On 28 September 2011 all the analogue television services at Oxford transmitter were switched off as part of the UK Digital Switch Over project. Three of the frequencies (uhf channels 53, 57 and 60) that had been used for the analogue service were transferred to the digital television service at high power (100 kW). The remaining three multiplex signals continued to be operated at lower power until the completion of switchover on 18 April 2012 when their power was increased to 50 kW. At the same time the highest frequency multiplex, on uhf channel 62, was moved to channel 50 as part of the UK scheme to clear the 800 MHz frequency band for use by mobile 4G services.
In December 2014 a low power local television multiplex was added to the site. In November 2015 the service had a soft launch as That's Oxfordshire with studios based in Abingdon
During 2015 two additional television multiplexes (known as Com7 and Com8) were broadcast from the Oxford site both using the DVB-T2 transmission system. This allowed a range of new channels to be broadcast to the Oxford area including the high definition versions of some of the channels only available at standard definition on the main Freeview service.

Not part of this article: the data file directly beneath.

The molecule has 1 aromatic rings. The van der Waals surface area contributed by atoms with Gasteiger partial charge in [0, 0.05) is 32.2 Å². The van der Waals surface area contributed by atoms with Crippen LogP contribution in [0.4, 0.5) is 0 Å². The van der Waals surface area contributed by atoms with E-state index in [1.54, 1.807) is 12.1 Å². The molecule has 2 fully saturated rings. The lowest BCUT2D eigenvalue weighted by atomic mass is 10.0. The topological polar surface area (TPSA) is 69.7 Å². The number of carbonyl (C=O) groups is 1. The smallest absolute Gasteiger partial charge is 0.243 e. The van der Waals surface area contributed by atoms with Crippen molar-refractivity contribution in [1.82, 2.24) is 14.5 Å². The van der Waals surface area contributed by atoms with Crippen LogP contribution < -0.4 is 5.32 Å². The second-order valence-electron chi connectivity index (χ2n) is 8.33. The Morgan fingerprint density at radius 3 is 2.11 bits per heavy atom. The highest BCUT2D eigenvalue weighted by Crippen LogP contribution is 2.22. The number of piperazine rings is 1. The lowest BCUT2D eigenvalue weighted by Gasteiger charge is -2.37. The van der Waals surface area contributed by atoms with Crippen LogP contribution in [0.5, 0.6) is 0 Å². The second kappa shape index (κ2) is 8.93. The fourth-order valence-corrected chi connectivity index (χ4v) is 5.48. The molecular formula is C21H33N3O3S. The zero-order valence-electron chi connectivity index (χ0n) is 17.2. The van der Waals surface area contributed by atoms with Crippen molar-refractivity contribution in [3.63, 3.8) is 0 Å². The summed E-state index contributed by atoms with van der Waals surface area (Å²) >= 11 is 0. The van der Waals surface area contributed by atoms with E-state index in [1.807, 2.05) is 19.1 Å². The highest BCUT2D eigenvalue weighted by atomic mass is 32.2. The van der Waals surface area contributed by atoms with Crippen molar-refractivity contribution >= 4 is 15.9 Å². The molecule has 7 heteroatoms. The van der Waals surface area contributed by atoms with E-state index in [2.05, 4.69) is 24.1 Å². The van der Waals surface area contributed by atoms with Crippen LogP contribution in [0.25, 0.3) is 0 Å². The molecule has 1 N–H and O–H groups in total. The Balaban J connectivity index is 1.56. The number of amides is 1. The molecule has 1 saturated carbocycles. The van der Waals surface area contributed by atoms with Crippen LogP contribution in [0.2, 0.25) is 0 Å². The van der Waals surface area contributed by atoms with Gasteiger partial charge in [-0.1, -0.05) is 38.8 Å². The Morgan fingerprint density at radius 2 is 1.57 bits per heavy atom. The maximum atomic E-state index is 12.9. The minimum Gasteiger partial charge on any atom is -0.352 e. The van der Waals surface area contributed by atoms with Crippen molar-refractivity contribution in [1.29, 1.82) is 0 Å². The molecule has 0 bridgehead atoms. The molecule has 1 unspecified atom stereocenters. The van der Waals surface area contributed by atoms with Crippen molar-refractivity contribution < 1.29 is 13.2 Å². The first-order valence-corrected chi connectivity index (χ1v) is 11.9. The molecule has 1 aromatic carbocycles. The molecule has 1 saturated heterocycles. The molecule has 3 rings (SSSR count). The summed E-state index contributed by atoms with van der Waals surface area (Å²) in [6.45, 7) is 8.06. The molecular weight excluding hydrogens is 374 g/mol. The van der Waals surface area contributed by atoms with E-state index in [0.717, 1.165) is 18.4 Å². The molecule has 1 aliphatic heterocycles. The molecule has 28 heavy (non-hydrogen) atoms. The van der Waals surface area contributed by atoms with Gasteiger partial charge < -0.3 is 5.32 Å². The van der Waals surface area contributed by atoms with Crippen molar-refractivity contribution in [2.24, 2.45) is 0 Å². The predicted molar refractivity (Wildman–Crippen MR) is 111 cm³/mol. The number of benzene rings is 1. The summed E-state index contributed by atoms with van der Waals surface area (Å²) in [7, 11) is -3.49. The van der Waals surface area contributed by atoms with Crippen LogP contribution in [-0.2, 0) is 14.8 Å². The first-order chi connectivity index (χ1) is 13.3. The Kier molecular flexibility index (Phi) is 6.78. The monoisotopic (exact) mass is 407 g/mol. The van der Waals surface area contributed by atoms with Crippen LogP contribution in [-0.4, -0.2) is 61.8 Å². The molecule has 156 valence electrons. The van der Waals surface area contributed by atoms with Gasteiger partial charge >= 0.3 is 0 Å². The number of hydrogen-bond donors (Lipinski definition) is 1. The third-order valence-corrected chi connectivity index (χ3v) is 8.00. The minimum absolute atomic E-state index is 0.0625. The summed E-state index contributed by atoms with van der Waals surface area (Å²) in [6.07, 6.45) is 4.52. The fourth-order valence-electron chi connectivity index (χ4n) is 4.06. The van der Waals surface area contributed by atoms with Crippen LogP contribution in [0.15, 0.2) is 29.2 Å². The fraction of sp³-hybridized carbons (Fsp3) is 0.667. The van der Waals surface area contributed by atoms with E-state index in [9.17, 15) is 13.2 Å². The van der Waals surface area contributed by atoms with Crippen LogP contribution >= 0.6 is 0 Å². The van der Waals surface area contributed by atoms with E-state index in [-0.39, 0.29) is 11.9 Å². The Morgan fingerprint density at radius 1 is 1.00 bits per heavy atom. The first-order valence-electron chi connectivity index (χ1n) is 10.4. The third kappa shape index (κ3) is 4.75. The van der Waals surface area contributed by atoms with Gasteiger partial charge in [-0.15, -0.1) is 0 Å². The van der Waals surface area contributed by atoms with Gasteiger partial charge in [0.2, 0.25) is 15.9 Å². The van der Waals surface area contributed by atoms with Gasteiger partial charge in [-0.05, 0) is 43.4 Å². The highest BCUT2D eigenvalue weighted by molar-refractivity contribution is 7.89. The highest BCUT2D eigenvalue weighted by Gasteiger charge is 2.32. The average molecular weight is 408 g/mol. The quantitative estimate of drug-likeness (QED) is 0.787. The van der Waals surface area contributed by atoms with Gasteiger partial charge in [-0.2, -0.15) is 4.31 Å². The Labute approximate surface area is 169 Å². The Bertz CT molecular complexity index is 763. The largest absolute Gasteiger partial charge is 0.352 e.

In 2014 the UK telecommunications regulatory Ofcom decided that the 700 MHz band should be cleared of digital television to be used for mobile broadband services by the summer of 2020. As a result the frequencies of the six main Freeview digital television transmissions were moved to lower frequencies during 2018 with the task being completed on 23 May 2018. The two additional services of Com7 and Com8 were moved temporarily into the 700 MHz band pending a resolution on their future location in the UK's digital television spectrum.
The coverage area provided by the digital television service is roughly the same as that provided by the analogue service. The transmitting station covers Oxfordshire, western Buckinghamshire, small parts of eastern Gloucestershire and northern parts of Berkshire and Wiltshire. It is sometimes called the Beckley mast, a reference to an adjacent village, or the Ot Moor mast, this referring to the area on which it is located.
In early 1970 the BBC Home Service South & West region transmission on 95.85 MHz was closed down in prior to the introduction of BBC Radio Oxford which launched on 29 October 1970 on 95.0 MHz. The frequency was changed to 95.2 MHz on 26 June 1973 as part of a reorganisation of local radio frequencies in and around the London area.